Dr Krishna Pandey
11 June 2020
A face-off between Nepal and India began when Nepal released its new political and administrative map on May 20 which is currently under parliamentary consideration. The map included Kalapani, Lipulekh and Limpiyadhura, areas India also claims as its own. Responding to the release of a new map by Nepal, India accused Nepal of acting unilaterally and undermining its sovereignty, probably for the first time in the history of Nepal-India bilateral relation. And, China called it a bilateral issue. However, Nepal’s decision of incorporating its missing territories in its map was merely an epiphenomenon of India inaugurating the Lipulekh-Mansarovar link-road via the disputed land on 08 May 2020 and the 2015 India-China agreement on trans-border trade.
On 15 May 2015, India and China signed an agreement for boosting trans-border trade and mobility through Lipulekh Pass. Nepal immediately questioned the legitimacy of the agreement with notes to both countries but the giants would not hear from their sandwiched neighbour. The 2015 agreement is said to be based on an earlier agreement signed between India and China in July 1954 which also defined Lipulekh Pass as a bilateral point between India and China conspicuously violating the provision of the Sugauli Treaty. However, the Kalapani-Limpiyadhura border dispute between Nepal and India first surfaced in 1962 when India posted security forces during the 1962 Indo-China war and, since then, has been a long-standing stand-off.
The Treaty of Sugauli signed between Nepal and British India on 4 March 1816 is the only basis of present-day Nepal-India boundary line.
Clause five of the Treaty clearly states that Nepal would abandon its claim over all territories westward from Kali (Mahakali in Nepal) River by setting the Kali River as a boundary line. The crux of the dispute rests on the disputed origin of the river as Nepal has been claiming Limpiyadhura as the origin of Kali but India, since 1962, has been claiming Lipukhola, which lies eastward from Limpiyadhura, as the origin of the river. Historical evidence supports Nepal’s claim.
The 1954 and the 2015 India-China agreements demonstrate that China also cannot stay away from the dispute although it prefers to abstain from the dispute claiming it a bilateral issue between Nepal and India. It appears that these two agreements between China and India decline Limpiyadhura as the origin of Kali and rather attempt to establish Lipukhola as Kali which originates from Lipulekh Pass. Thus far, China has remained silent amid Nepal and India’s conflicting claims about the origin of Kali. Once China breaks its silence, the dispute will take an interesting twist.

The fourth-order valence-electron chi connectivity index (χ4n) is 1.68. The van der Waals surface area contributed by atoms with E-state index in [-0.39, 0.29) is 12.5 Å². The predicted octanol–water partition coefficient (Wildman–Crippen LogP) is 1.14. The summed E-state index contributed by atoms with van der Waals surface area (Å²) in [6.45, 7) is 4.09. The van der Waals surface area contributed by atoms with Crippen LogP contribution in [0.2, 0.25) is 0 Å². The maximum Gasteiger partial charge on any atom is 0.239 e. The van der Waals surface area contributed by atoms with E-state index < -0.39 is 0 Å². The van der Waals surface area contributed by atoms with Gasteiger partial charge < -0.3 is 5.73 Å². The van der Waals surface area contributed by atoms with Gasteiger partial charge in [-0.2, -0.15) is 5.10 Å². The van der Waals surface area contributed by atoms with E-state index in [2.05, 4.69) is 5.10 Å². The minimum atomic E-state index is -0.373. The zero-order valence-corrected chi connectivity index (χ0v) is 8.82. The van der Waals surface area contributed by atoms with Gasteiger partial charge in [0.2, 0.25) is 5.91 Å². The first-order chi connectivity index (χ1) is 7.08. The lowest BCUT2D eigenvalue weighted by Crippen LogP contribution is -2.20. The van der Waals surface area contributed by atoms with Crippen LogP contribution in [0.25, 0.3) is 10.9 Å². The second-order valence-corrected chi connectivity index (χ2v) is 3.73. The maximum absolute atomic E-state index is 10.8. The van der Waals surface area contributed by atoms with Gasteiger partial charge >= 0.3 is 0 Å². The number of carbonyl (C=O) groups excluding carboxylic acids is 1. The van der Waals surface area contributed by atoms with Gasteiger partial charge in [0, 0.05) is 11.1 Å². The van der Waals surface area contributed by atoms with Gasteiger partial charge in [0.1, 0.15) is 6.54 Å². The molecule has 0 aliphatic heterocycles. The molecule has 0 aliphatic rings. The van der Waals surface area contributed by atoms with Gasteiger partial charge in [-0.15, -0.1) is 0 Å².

It is a fact that the Sugauli Treaty reset Nepal’s westward boundary line with China. So, it will be unwise to assume that China is not aware of the treaty and its importance on trilateral relation. China’s position, in this case, obviously makes great sense although neither of the three countries has accepted the dispute as a trilateral case. China cannot claim Lipulekh as a tri-junction unless it accepts Lipulekh Pass as the origin of Kali. To accept this is to disregard the historical evidence whereas not to accept it is to question the legitimacy of the 1954 and the 2015 agreement with India. If China also accepts Limpiyadhura as the source of Kali, obviously the tri-junction shifts further westward from Lipulekh to Limpiyadhura. Then, the Indo-China agreements of 1954 and 2015, with regard to Lipulekh as a bilateral point, will bear no meaning at all. China’s apathy in determining trilateral junction does not help resolve the dispute between Nepal and India but further aggravates the tension. Thus, China needs to play a catalyst role not only for Nepal or for India but also for itself.
The legitimacy of the two Indo-Chinese agreements emerged as soon as Nepal officially released the new map including Kalapani, Lipulekh and Limpiyadhura which brought Lipulekh Pass, through where China and India have agreed to boost trans-border trade and connectivity, under Nepal’s jurisdiction. China’s alleged neutrality on the dispute and non-response to Nepal’s diplomatic note sent to it protesting the 2015 China-India agreement informs its tacit acknowledgement of India’s claim. In addition, this also undermines the provision of the Sugauli Treaty and Nepal’s claim of the territories between Lipulekh Pass and Limpiyadhura. Simply, what evidences China puts forth to define the tri-junction triggers Nepal and India to devise their strategies even if they fail to come to a consensus.
The geophysical location of the disputed territories and the two Indo-Chinese agreements have turned this boundary issue principally into a tri-lateral issue although all three countries consider it a bilateral. If China claims to be a powerful regional actor in South Asia, it must make its position clear on the origin of Kali River and defining tri-junction between the three countries which would put pressure on Nepal and India to come to a solution.
Calling the dispute a bilateral issue between Nepal and India and washing its hands off Lipulekh where the strategic interests of all three countries are intricately associated is likely to weaken China’s credibility in South Asia.
Dr Krishna Pandey is an Associate Professor at the Centre for Population and Development, Purbanchal University (Nepal). He can be reached at email@example.com.